Fort Regent’s iconic dome roof will disappear from the skyline as part of major refurbishments to make the venue “a first-class modern cultural and leisure destination” within 10 years.
Ministers set out their ‘Future Fort Regent’ vision yesterday - including ideas for a hotel, cinema, conference centre, bowling alley and casino - and are now inviting islanders to share their feedback.
However, at this stage, most of the Government's announcement remains only a 'vision', with exact design, construction and funding details yet to be worked out.
Officials say private funding is likely to be needed.
'Future Fort Regent' takes a phased approach - the first part of which, dubbed the 'Early Phase', is already said to be underway, with sports clubs and other organisations slowly moving out of the Fort.
Once all current occupants have left the venue, the asbestos and redundant structures will be stripped out.
Pictured: The proposals were presented yesterday by Andy Scate, the Director General for Infrastructure, Housing and Environment (IHE), the Chief Minister, Senator John Le Fondré and Project Director, Dave Curtis.
Work will also start on improving access to the venue, with the creation of a new pedestrian access - possibly in the form of vertical lifts - from Snow Hill and improvements on the access from Pier Road car park.
Ministers then want to create a new flexible space offering a large venue area to be used for concerts, events, shows, exhibitions or markets inside.
“There are a lot of creative people in the island who could use those spaces in a much better way than we ever could and there will be the opportunity to do that at low costs,” Dave Curtis, the Project Director, said.
The ‘Early Phase’ will also include work on the outdoor area, with the return of a garden area and heritage walkways, as well as the creation of a children’s activity play in the moats and ramparts.
Meanwhile, the ‘Longer Term’ phase will focus on creating the winter gardens in the north of the site, a flexible venue capable of hosting from 500 to 2,500 people as well an an indoor ‘leisure box’ with modern play area and food and drink venues.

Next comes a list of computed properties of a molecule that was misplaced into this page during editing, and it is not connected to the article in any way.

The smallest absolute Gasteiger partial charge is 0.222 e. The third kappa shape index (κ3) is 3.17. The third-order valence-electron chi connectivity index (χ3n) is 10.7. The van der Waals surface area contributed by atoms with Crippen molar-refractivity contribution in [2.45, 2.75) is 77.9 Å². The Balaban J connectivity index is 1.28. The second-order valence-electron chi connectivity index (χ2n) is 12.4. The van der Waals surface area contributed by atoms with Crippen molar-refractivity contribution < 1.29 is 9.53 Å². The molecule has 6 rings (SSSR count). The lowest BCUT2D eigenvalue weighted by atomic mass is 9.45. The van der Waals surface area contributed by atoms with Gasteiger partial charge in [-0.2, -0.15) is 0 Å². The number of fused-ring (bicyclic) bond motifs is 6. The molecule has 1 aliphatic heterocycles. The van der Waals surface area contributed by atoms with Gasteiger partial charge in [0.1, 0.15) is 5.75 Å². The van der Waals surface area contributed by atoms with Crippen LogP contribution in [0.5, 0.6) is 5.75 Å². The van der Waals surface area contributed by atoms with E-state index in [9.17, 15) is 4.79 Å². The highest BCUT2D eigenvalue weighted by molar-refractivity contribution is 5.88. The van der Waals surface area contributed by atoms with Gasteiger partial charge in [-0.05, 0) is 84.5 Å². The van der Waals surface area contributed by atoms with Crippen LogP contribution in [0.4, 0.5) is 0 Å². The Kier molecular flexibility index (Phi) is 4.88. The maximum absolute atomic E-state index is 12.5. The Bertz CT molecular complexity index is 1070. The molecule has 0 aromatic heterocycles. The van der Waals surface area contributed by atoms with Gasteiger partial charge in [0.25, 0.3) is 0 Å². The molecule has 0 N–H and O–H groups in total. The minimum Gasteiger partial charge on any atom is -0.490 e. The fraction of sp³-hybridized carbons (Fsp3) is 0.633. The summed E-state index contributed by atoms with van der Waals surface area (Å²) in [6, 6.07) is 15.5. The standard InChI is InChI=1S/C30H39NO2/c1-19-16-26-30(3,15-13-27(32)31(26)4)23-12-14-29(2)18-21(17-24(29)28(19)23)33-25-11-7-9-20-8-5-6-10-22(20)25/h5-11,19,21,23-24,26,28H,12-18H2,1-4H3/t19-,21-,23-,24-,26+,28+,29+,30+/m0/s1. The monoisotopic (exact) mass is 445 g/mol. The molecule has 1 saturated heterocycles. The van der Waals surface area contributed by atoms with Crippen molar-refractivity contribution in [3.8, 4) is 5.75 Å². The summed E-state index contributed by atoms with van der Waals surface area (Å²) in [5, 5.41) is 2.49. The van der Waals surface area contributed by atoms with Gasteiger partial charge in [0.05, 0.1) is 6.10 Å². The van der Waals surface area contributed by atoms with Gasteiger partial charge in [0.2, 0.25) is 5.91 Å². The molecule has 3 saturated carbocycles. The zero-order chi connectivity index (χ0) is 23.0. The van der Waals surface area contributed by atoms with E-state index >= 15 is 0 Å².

During the presentation, Mr Curtis floated idea of a hotel and leisure 'hub', including a four-screen independent cinema, a six-lane bowling alley and a small to medium size casino.
The first phase is expected to conclude within three years with the second one expected to take up to 10 years to achieve.
But, while money has already been set aside in the Government Plan for the ‘Early Phase’, the second one will require further investment.
Andy Scate, the newly appointed Director General for Infrastructure, Housing and Environment (IHE), has suggested Government and public money would not be funding all of it.
“You cannot do this all in one go, you have to be sensible and realistic about the investment required to take this project forward,” he said. “We do need to look at how other investors can get involved.”
Pictured: The proposed Heritage Trail route would aim to reinterpret the early history of the Fort.
As Mr Curtis mentioned, all of the uses mentioned as part of the ‘Longer Term’ plans will required “commercial operators” to be run but none has been identified so far, although Deputy Hugh Raymond, who chairs the Fort's Political Steering Group, said there had been some interest in the venue.
While the exact future of the venue is still unclear, one thing is sure: the Fort’s roof does not feature in the plans, despite featuring in the project’s logo.
Mr Curtis explained that the current roof is now “functionally behind its useful life”. While it is not falling down, he added, it needs replacing and is difficult to adapt. Therefore, it has been decided it would be replaced, enabling the creation of a new space with vertical access.
As Mr Scate described the roof is “of age” and whilst it “still does the work”, a “variety of leaks” have been identified across the structure.
Given its current state, it was therefore decided it would be best to focus on other uses rather than to invest in it.
Pictured: A view of the 'moat' play area for older children.
He however assured there were no plans to affect the historic structure of the building, noting it is recognised as an important part of the island’s heritage.
During the presentation, the Chief Minister, Senator John Le Fondré, stressed that this new approach would be more successful than previous attempts to rejuvenate the Fort.
“This is not just about producing plans on paper, with no commitment or resources to see them through,” he said.
He added that the plans set out were “within reach” and “feasible” with the right commercial approach, which he said would be for future Council of Ministers to look at.
“We cannot let the Fort continue to decline,” he said. “We must make investments into its future so that it can continue to be enjoyed… You need to access it and use it in a modern way because if you don’t it will wither and die.”
Islanders are being invited to share their views on the proposals via an online survey on the Government website. To complete the survey, click HERE.
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